April 11, 2003


Faith on the Fairways: Evangelical Christianity delivers hope, perspective for a significant number of touring pros (Tim Townsend, March 21, 2003, Golf World)
On the par-3 13th hole of her second round at last year's Sybase Big Apple Classic, LPGA pro Jamie Hullett hit her tee shot into abunker. She flubbed her next shot, barely escaping the sand. Hullett, a Christian who was wearing the smiley-face logo of her sponsor, a company called "Life is Good," needed a good finish to play on the weekend, something she wasn't able to do often in 2002. Hullett scrambled for a bogey but clearly was rattled.

At the 14th tee Hullett's caddie and fellow Christian, Maria "Loopy" Lopez, leaned toward her and whispered, "The Lord will fight for you, and you have only to keep still," verse 14 from the 14th chapter of the Bible's book of Exodus. Hullett stepped up to her ball and smacked it down the middle of the fairway.

From the "Church Pew" bunkers at Oakmont CC to Lee Trevino's famous contention that "even God can't hit a 1-iron," religion has always played a role in golf culture. For most professional golfers, the game itself has been a temple with its own spiritual covenant. But for a growing collection of tour pros, religion has become the focus of their lives, and by association, a major part of their game.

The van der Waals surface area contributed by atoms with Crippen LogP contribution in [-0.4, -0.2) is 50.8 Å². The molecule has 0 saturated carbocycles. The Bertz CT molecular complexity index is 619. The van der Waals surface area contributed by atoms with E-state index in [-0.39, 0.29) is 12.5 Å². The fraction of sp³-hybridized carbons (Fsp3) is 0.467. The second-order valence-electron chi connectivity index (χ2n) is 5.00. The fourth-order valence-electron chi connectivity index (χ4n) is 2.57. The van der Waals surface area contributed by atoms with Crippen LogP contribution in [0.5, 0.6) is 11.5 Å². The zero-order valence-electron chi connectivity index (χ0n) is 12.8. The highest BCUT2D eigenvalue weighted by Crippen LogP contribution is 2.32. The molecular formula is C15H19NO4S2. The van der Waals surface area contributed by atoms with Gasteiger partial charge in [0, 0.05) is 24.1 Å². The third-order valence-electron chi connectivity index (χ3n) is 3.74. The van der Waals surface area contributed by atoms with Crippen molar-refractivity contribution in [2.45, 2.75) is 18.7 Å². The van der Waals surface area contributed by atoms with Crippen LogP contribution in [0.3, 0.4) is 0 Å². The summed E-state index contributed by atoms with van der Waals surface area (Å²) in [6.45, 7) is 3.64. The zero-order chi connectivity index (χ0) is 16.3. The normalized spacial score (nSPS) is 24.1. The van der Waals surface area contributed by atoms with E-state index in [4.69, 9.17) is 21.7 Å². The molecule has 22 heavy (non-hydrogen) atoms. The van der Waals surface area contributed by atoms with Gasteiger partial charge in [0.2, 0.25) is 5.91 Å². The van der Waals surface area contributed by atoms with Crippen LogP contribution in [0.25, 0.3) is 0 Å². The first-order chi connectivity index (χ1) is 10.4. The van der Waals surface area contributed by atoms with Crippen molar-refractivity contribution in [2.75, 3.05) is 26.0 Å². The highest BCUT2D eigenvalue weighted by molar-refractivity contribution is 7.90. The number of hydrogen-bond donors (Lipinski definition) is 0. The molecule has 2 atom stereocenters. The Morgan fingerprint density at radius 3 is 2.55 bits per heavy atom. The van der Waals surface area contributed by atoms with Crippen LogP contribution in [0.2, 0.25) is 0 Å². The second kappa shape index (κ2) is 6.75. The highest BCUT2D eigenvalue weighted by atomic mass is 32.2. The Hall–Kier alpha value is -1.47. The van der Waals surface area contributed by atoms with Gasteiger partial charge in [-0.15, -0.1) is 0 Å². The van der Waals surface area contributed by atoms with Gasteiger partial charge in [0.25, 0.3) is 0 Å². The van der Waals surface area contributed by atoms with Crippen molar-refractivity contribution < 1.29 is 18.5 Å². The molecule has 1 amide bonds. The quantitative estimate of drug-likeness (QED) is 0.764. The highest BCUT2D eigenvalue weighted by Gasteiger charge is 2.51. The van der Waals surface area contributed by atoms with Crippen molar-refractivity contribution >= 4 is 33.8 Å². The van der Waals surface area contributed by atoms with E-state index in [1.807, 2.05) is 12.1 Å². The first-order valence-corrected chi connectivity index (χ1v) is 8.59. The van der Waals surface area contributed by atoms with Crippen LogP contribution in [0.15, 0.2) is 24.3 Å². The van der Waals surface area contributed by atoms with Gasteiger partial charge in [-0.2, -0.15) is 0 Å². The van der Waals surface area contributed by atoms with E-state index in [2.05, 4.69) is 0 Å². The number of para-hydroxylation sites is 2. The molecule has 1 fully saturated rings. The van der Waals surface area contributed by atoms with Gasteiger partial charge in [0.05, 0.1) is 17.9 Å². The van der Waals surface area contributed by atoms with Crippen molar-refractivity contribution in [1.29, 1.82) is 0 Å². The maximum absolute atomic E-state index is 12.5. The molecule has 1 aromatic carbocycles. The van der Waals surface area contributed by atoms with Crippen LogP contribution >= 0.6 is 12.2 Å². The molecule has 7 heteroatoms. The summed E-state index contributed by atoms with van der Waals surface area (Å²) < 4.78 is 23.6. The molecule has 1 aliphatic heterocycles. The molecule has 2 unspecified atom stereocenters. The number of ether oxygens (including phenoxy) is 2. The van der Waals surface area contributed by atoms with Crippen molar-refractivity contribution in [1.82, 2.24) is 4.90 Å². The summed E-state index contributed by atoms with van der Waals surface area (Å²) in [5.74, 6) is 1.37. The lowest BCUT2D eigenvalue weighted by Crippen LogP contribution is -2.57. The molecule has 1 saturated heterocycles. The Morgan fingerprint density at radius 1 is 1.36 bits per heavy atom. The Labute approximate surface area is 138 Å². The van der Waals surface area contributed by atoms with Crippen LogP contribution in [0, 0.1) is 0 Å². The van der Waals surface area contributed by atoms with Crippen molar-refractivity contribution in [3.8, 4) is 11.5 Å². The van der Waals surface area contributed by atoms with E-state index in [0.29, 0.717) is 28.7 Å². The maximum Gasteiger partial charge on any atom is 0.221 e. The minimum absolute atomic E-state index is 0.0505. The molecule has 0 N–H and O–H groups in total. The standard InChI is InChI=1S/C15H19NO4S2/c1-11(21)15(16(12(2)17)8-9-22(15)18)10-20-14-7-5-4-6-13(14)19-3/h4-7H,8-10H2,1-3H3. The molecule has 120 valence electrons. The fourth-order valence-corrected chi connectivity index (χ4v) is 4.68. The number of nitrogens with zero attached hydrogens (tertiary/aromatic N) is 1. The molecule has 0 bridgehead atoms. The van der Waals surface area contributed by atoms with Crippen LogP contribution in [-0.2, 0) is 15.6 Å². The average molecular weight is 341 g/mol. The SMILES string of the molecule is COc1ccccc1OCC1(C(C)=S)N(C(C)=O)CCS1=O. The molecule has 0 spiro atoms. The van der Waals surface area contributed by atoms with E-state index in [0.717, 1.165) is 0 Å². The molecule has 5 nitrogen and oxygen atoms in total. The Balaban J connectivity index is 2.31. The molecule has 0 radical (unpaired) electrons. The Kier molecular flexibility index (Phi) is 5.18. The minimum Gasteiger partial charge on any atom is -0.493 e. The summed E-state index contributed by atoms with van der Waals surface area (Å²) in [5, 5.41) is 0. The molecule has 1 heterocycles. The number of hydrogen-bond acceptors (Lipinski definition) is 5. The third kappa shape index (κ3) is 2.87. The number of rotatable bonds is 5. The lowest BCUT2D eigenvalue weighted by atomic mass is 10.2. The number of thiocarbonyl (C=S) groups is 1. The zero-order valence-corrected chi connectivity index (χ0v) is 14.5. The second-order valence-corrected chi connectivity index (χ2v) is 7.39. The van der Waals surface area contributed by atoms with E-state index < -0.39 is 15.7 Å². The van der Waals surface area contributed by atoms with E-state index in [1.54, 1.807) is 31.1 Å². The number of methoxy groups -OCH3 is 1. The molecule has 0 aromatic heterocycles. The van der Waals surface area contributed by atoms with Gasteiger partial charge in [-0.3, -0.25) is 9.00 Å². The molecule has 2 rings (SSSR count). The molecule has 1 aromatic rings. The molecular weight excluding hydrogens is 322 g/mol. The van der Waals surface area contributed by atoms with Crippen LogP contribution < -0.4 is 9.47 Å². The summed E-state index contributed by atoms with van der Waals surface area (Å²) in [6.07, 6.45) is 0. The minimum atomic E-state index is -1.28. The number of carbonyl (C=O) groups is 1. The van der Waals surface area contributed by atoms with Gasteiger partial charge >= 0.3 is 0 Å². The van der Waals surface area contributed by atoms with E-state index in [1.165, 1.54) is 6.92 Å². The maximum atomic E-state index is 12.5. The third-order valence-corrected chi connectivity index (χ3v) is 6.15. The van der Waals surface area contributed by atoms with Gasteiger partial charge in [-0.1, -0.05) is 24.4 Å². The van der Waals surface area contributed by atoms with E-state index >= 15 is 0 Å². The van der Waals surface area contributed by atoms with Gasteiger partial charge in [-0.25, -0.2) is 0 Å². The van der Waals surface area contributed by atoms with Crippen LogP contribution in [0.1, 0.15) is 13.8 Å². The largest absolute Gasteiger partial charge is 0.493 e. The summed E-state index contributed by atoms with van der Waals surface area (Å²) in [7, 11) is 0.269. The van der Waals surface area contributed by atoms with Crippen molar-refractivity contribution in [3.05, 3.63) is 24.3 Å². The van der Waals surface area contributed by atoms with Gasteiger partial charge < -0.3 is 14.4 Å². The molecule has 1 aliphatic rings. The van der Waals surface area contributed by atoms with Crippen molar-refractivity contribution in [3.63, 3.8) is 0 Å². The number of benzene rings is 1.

"It's not seen as so strange anymore for a player to be open about his faith," says former tour pro and current CBS television announcer Bobby Clampett. "They're no longer called 'The God Squad' or 'Jesus Freaks' like we were 20 years ago. Now it's cool."

Many religions are represented on the major tours, and there are many pros who are as casual about faith as people who don't play golf for a living. But it is the evangelical vein of Christianity that stands out in professional golf and whose presence goes beyond the athletes to touch caddie shacks, broadcast booths, sessions with sport psychologists, charity affiliations, celebrity pro-ams and merchandise vendors.

Evangelicalism is often mistaken for other Christian movements that subscribe to fire-and-brimstone preaching, speaking in tongues or slick televangelism. In truth, the brand of Christianity practiced by tour evangelicals is quiet and thoughtful. Most golf fans will only know which pros are evangelical Christians when they win a tournament and happen to thank Jesus on national television. But evangelical and nonevangelical golfers across the tours acknowledge that a certain sector of each tour has a unique bond: a devoted fellowship with one another in the name of Jesus Christ.

You know the old adage: there are no atheists in U.S. Open rough. Posted by Orrin Judd at April 11, 2003 10:22 AM
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